- An Afternoon With Madeleine Albright
- Letter to the Editor: Further in Defense of Dershowitz
- Shatter the Ceiling Annual Report
- What Harvard Law Students Should Know About the Recent Supreme Court NC Dental Case: Arguably the Most Important New Precedent for Public Interest, Administrative, Antitrust, and State Government Law Since 1943
- What Harvard Law Students Should Know About the Torture Lawyers: What Will They Tell Their Children?
- What Harvard Law Students Should Know About Reining In Corporate Welfare
- What Harvard Law Students Should Know About the Rights of Employees to Litigate Claims of Wrongful Discharge
- Trolling the Harvard Law Review Competition
- Lambda Removes Diversity Amendment Following DOS Disapproval
- Before You Feel Anxiety About Your Grades…
- Books Bound in Human Skin; Lampshade Myth?
- HLS Students Stand Behind Robin Steinberg
- “Survivor” Contestant Returns to Campus
- Record Retrospective: Obama on affirmative action
- Trolling the Harvard Law Review Competition
- Want to Save the World? Do BigLaw!
- What Harvard Law Students Need to Know About Law School Transparency
- Why I’ve Avoided BARBRI, And So Should You!
- Kill Bill: Beauty and violence
Tag Archives: eip
Opinion / November 15, 2012
In the latest installment of the Firmly Refuse, the authors end their article by stating their intention to start a conversation. But by the time one gets to that point, it’s pretty clear that this is a bit disingenuous. They don’t actually want to start a conversation; they’ve already made up their minds. They’ve already decided, for instance, that everyone who goes and works for a corporate law firm (all of whom, by the way, have no “relevant professional experience”) practices corporate defense where they will “defend tobacco” and the BP oil spill. They’ve decided that everyone who chooses to work for a law firm does so for the money (and presumably they find such a motivation morally suspect). They’ve decided that securities law and antitrust are mind-numbing and the work they involve resembles “criminal activity.” In short, to enter a career in Big Law is to “waste the vast … Continue reading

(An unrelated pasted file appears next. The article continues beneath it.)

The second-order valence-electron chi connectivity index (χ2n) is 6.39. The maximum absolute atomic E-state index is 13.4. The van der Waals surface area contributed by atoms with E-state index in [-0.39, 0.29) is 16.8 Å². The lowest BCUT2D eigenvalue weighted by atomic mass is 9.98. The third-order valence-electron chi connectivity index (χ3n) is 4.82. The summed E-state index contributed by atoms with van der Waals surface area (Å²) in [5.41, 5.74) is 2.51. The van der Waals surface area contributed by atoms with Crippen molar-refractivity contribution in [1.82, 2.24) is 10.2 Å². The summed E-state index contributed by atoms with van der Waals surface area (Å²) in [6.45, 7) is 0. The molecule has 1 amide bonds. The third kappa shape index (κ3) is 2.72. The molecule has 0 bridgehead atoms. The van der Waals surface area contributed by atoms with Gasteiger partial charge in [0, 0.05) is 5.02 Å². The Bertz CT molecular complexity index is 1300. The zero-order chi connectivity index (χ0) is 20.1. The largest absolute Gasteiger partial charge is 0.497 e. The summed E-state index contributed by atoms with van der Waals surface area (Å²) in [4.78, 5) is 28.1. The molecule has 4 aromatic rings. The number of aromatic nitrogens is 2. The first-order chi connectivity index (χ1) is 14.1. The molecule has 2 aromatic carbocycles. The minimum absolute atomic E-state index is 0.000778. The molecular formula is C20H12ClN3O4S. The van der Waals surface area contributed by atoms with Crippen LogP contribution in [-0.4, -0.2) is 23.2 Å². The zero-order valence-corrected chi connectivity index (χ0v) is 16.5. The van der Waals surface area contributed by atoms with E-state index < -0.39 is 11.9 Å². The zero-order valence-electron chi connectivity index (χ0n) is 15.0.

Opinion / November 12, 2012
Dear 1Ls, Welcome to the funnel. Really, we hate to burst your bubble. It pains us to do so. Your first few months of law school have been a blast, click clacking your way up a huge rollercoaster lift, and you have no idea how far you have to fall. It’s late autumn and your peers rush to schedule OPIA appointments. Click. Everyone’s doing something positive for their 1L summer. Clack. And you have no reason to believe that your friends will abandon their ambitions for easy money. Click. After all, how could somebody who did TFA go on to defend the corrupt actors responsible for our national foreclosure crisis? Clack. Or the tens of thousands of cancer-causing chemicals in everyday products? Click. Or the climate change that caused Hurricane Sandy? Clack. Clack. Clack. But defend them they will. Your peers will put aside their hopes and dreams and good … Continue reading
Opinion / October 18, 2012